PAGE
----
Bear with me. I won’t make this too technical. However, they’ve done studies that show just how good it is for your brain when you write longhand. Specifically, it’s really great for your creative center. When you write with a pen on paper, it wakes up a part of your brain that’s connected to creativity and productivity. When you type, however, that creative portion of your brain isn’t activated as much. They think it’s because typing is more of a mechanical process – kind of like how you can drive somewhere you visit frequently on neurological autopilot and get out of your car wondering how you got there so fast. It’s robotic and your brain can chill while you do it.
Writing by hand, however, lights a fire in the creative portion of your brain, literally sparking your creativity.
For those of you who like mind-bending questions to ponder, consider this. If your creative center is ignited by writing longhand but not so much by typing, is the draft you type out a different draft than what you would have written longhand? In other words, would your story have been different had you written it longhand?
It’s a trippy question to consider, but it almost demands an answer in the affirmative.
I’ve tested this out, and it’s very interesting. Take a writing prompt – any writing prompt – and answer it two times. Write one response by hand, and one response on the computer. Do the handwritten sample first so you can’t claim “well I just had more time to think about it so that one was better”. Compare your two drafts, and be amazed.
The quality of my writing is, hands down, exponentially better when I write by hand. Which leads me to my next point.
3. A Better First Draft Means Less Editing
Here we go, saving time again. Whether you’re writing content for a client or working on your next fiction novel, writing longhand produces a better first draft. Every time. If that’s the case, then the logical conclusion is you’ll have less editing to do. Less editing means tons of saved time, meaning, as mentioned before, you’re more efficient. That makes the process faster as well as more efficient, because when you cut out all the time you would have spent distracted and, later, editing, you’ve shortened the writing process by scads.
4. Clearer Thinking, Tighter Content
In a paradoxical twist, writing longhand saves you time because it slows you down. I know, it’s a mind bender, but think about it. Part of the reason writing longhand is so efficient is that it forces you to really think about the words you’re writing.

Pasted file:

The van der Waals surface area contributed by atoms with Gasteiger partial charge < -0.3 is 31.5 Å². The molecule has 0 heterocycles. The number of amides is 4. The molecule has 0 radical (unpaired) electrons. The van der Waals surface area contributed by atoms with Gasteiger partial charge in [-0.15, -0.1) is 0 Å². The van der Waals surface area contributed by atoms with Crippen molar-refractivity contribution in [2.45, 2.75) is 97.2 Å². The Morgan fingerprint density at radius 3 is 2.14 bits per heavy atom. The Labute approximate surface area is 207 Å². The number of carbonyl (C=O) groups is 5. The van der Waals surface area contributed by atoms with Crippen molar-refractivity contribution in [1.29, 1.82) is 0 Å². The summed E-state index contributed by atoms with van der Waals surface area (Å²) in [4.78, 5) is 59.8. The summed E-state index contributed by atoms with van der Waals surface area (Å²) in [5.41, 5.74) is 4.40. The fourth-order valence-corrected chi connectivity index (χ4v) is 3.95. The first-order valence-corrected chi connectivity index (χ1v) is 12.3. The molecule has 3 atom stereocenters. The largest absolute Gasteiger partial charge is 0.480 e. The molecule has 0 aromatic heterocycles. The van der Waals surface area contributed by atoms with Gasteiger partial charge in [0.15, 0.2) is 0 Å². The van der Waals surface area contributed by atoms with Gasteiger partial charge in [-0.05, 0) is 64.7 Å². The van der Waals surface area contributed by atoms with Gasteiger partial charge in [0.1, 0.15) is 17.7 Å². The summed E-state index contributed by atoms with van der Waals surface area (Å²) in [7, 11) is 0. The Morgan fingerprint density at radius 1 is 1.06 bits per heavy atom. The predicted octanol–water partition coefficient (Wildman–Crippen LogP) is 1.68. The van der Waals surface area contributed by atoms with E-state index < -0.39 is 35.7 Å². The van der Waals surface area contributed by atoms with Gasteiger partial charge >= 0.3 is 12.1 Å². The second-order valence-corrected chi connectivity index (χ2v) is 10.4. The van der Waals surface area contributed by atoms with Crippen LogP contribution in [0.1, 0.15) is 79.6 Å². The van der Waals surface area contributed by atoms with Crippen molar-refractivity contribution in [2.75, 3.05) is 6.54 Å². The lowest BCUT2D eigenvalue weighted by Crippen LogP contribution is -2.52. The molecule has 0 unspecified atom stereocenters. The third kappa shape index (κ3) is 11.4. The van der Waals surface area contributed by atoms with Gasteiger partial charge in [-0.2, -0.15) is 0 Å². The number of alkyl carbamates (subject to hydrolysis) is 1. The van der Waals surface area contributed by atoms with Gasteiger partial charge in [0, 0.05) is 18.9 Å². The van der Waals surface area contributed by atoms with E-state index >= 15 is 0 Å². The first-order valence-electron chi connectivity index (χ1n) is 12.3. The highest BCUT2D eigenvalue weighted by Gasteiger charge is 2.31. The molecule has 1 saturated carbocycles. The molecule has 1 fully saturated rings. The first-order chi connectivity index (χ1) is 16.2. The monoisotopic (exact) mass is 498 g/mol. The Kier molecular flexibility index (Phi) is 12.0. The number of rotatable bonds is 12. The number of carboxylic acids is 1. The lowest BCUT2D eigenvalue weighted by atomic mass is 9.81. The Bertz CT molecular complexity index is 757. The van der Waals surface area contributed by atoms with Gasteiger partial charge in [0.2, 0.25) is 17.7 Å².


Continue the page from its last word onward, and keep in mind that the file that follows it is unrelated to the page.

If you’re anything like me, typing tends to be a pile of word vomit. This is truer the faster you type. When you can pretty much type at the speed of thought, you wind up with a lot of rambling nonsense that you have to edit later. You’re also bound to skip over important information because you’re going too fast.
Writing by hand allows you to slow that process down, allowing you to think more clearly – away from distractions – and allows your brain to filter out the fluff words before they ever make it onto the page.
If you’re not a believer, that’s okay. But I urge you to try it. One of my new practices for the new year is to do almost everything by hand first. I do blog right into the computer, but that’s mostly because this blog is more of a conversation. I don’t want it to feel written, if you know what I mean. I want you to feel like we’re having a conversation. So I’m fine with the fact that these blog posts are just as long-winded as I am. That’s the vibe I’m going for.
But for my other blogs, my eBooks, my novels, and my articles, I really want to commit to writing longhand. I know it works, even though it feels like it’s slower. Feeling slower, though, is part of the charm, especially when it yields higher productivity rates.
Here’s your challenge for the next week. By next Friday, complete the exercise I mentioned above. Find a writing prompt you like, write your response in longhand, and then write another response by typing. Compare the two, and comment below to let us know your results.
I bet you’ll be surprised by what happens.